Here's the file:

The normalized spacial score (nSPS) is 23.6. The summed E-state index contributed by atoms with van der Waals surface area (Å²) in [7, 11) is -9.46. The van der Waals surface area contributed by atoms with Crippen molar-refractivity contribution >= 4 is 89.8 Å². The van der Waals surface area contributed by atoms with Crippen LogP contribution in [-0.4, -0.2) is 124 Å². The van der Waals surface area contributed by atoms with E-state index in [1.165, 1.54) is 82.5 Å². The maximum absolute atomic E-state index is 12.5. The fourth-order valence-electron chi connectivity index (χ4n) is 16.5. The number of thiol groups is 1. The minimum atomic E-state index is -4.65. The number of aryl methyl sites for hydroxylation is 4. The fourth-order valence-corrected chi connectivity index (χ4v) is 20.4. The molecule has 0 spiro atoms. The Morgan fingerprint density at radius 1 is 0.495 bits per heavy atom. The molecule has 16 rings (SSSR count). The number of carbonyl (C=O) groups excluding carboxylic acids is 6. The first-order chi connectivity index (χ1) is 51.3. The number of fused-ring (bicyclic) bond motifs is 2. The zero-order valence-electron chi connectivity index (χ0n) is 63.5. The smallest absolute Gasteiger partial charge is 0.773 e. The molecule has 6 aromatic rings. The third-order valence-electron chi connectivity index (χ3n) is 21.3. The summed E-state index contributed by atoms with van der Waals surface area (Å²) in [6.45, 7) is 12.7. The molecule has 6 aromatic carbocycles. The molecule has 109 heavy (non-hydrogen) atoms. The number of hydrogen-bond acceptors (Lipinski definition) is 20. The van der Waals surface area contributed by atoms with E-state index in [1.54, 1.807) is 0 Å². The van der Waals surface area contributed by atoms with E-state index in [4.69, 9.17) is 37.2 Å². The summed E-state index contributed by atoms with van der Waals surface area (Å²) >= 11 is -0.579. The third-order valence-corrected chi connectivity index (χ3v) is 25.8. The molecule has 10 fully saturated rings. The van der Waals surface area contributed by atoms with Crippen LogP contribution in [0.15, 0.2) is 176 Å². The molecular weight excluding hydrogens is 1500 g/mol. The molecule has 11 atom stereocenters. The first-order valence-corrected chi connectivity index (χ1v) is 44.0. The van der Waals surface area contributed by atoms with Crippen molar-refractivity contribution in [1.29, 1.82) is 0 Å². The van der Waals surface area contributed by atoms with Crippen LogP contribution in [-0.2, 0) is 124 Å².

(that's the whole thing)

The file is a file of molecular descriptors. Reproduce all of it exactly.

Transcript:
The normalized spacial score (nSPS) is 23.6. The summed E-state index contributed by atoms with van der Waals surface area (Å²) in [7, 11) is -9.46. The van der Waals surface area contributed by atoms with Crippen molar-refractivity contribution >= 4 is 89.8 Å². The van der Waals surface area contributed by atoms with Crippen LogP contribution in [-0.4, -0.2) is 124 Å². The van der Waals surface area contributed by atoms with E-state index in [1.165, 1.54) is 82.5 Å². The maximum absolute atomic E-state index is 12.5. The fourth-order valence-electron chi connectivity index (χ4n) is 16.5. The number of thiol groups is 1. The minimum atomic E-state index is -4.65. The number of aryl methyl sites for hydroxylation is 4. The fourth-order valence-corrected chi connectivity index (χ4v) is 20.4. The molecule has 0 spiro atoms. The Morgan fingerprint density at radius 1 is 0.495 bits per heavy atom. The molecule has 16 rings (SSSR count). The number of carbonyl (C=O) groups excluding carboxylic acids is 6. The first-order chi connectivity index (χ1) is 51.3. The number of fused-ring (bicyclic) bond motifs is 2. The zero-order valence-electron chi connectivity index (χ0n) is 63.5. The smallest absolute Gasteiger partial charge is 0.773 e. The molecule has 6 aromatic rings. The third-order valence-electron chi connectivity index (χ3n) is 21.3. The summed E-state index contributed by atoms with van der Waals surface area (Å²) in [6.45, 7) is 12.7. The molecule has 6 aromatic carbocycles. The molecule has 109 heavy (non-hydrogen) atoms. The number of hydrogen-bond acceptors (Lipinski definition) is 20. The van der Waals surface area contributed by atoms with E-state index in [1.54, 1.807) is 0 Å². The van der Waals surface area contributed by atoms with E-state index in [4.69, 9.17) is 37.2 Å². The summed E-state index contributed by atoms with van der Waals surface area (Å²) >= 11 is -0.579. The third-order valence-corrected chi connectivity index (χ3v) is 25.8. The molecule has 10 fully saturated rings. The van der Waals surface area contributed by atoms with Crippen LogP contribution in [0.15, 0.2) is 176 Å². The molecular weight excluding hydrogens is 1500 g/mol. The molecule has 11 atom stereocenters. The first-order valence-corrected chi connectivity index (χ1v) is 44.0. The van der Waals surface area contributed by atoms with Crippen molar-refractivity contribution in [1.29, 1.82) is 0 Å². The van der Waals surface area contributed by atoms with Crippen LogP contribution in [-0.2, 0) is 124 Å².